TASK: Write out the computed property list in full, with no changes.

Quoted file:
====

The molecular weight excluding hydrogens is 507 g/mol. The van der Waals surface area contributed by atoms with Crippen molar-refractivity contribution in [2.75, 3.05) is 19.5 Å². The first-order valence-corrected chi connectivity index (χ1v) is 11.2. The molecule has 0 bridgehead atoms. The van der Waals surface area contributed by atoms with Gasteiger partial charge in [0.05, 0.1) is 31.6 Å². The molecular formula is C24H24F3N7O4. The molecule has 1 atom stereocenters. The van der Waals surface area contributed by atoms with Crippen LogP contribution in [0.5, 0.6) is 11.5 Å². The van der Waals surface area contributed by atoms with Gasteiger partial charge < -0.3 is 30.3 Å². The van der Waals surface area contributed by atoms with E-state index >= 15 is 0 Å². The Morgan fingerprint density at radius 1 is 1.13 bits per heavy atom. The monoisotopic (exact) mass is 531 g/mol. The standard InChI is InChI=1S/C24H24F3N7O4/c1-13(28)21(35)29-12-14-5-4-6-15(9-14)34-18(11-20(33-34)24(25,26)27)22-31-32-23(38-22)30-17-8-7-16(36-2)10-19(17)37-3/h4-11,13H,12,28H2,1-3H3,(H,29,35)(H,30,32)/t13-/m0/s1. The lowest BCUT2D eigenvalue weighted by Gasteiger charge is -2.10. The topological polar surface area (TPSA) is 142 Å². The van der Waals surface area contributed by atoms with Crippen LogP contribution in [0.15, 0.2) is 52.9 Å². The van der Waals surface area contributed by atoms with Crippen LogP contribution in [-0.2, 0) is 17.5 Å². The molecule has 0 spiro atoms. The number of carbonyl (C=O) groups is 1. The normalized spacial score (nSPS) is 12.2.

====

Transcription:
The molecular weight excluding hydrogens is 507 g/mol. The van der Waals surface area contributed by atoms with Crippen molar-refractivity contribution in [2.75, 3.05) is 19.5 Å². The first-order valence-corrected chi connectivity index (χ1v) is 11.2. The molecule has 0 bridgehead atoms. The van der Waals surface area contributed by atoms with Gasteiger partial charge in [0.05, 0.1) is 31.6 Å². The molecular formula is C24H24F3N7O4. The molecule has 1 atom stereocenters. The van der Waals surface area contributed by atoms with Crippen LogP contribution in [0.5, 0.6) is 11.5 Å². The van der Waals surface area contributed by atoms with Gasteiger partial charge < -0.3 is 30.3 Å². The van der Waals surface area contributed by atoms with E-state index >= 15 is 0 Å². The Morgan fingerprint density at radius 1 is 1.13 bits per heavy atom. The monoisotopic (exact) mass is 531 g/mol. The standard InChI is InChI=1S/C24H24F3N7O4/c1-13(28)21(35)29-12-14-5-4-6-15(9-14)34-18(11-20(33-34)24(25,26)27)22-31-32-23(38-22)30-17-8-7-16(36-2)10-19(17)37-3/h4-11,13H,12,28H2,1-3H3,(H,29,35)(H,30,32)/t13-/m0/s1. The lowest BCUT2D eigenvalue weighted by Gasteiger charge is -2.10. The topological polar surface area (TPSA) is 142 Å². The van der Waals surface area contributed by atoms with Crippen LogP contribution in [0.15, 0.2) is 52.9 Å². The van der Waals surface area contributed by atoms with Crippen LogP contribution in [-0.2, 0) is 17.5 Å². The molecule has 0 spiro atoms. The number of carbonyl (C=O) groups is 1. The normalized spacial score (nSPS) is 12.2.